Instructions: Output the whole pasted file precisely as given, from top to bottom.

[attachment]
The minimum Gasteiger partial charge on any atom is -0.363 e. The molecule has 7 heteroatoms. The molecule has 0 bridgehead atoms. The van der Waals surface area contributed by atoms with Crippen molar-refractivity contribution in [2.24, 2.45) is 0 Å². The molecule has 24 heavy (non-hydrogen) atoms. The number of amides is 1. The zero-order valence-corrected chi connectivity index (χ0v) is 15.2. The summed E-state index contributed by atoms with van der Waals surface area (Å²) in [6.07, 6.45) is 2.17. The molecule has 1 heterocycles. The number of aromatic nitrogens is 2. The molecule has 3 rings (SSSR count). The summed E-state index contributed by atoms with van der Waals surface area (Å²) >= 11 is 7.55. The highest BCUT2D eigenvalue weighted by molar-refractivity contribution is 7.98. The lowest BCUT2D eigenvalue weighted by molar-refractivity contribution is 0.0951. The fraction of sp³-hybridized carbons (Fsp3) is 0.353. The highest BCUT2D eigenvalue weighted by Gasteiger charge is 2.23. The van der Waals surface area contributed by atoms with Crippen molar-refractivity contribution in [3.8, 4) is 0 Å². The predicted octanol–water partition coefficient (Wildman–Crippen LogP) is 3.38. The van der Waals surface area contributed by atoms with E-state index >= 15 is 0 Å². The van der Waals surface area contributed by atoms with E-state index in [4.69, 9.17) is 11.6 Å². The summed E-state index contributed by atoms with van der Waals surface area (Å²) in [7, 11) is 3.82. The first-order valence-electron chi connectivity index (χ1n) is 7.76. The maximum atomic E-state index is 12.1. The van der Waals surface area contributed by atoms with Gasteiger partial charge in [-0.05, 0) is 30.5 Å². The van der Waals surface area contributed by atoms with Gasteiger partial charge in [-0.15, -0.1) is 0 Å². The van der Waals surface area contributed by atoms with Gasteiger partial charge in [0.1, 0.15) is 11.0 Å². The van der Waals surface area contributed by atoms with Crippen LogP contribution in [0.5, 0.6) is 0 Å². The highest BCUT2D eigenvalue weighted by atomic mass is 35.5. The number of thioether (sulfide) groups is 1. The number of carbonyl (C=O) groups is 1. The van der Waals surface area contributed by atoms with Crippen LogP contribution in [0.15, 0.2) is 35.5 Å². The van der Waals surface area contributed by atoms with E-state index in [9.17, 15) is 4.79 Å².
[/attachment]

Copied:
The minimum Gasteiger partial charge on any atom is -0.363 e. The molecule has 7 heteroatoms. The molecule has 0 bridgehead atoms. The van der Waals surface area contributed by atoms with Crippen molar-refractivity contribution in [2.24, 2.45) is 0 Å². The molecule has 24 heavy (non-hydrogen) atoms. The number of amides is 1. The zero-order valence-corrected chi connectivity index (χ0v) is 15.2. The summed E-state index contributed by atoms with van der Waals surface area (Å²) in [6.07, 6.45) is 2.17. The molecule has 1 heterocycles. The number of aromatic nitrogens is 2. The molecule has 3 rings (SSSR count). The summed E-state index contributed by atoms with van der Waals surface area (Å²) >= 11 is 7.55. The highest BCUT2D eigenvalue weighted by molar-refractivity contribution is 7.98. The lowest BCUT2D eigenvalue weighted by molar-refractivity contribution is 0.0951. The fraction of sp³-hybridized carbons (Fsp3) is 0.353. The highest BCUT2D eigenvalue weighted by Gasteiger charge is 2.23. The van der Waals surface area contributed by atoms with Crippen molar-refractivity contribution in [3.8, 4) is 0 Å². The predicted octanol–water partition coefficient (Wildman–Crippen LogP) is 3.38. The van der Waals surface area contributed by atoms with E-state index >= 15 is 0 Å². The van der Waals surface area contributed by atoms with E-state index in [4.69, 9.17) is 11.6 Å². The summed E-state index contributed by atoms with van der Waals surface area (Å²) in [7, 11) is 3.82. The first-order valence-electron chi connectivity index (χ1n) is 7.76. The maximum atomic E-state index is 12.1. The van der Waals surface area contributed by atoms with Gasteiger partial charge in [-0.05, 0) is 30.5 Å². The van der Waals surface area contributed by atoms with Gasteiger partial charge in [-0.15, -0.1) is 0 Å². The van der Waals surface area contributed by atoms with Gasteiger partial charge in [0.1, 0.15) is 11.0 Å². The van der Waals surface area contributed by atoms with Crippen LogP contribution in [0.5, 0.6) is 0 Å². The highest BCUT2D eigenvalue weighted by atomic mass is 35.5. The number of thioether (sulfide) groups is 1. The number of carbonyl (C=O) groups is 1. The van der Waals surface area contributed by atoms with Crippen LogP contribution in [0.15, 0.2) is 35.5 Å². The van der Waals surface area contributed by atoms with E-state index in [9.17, 15) is 4.79 Å².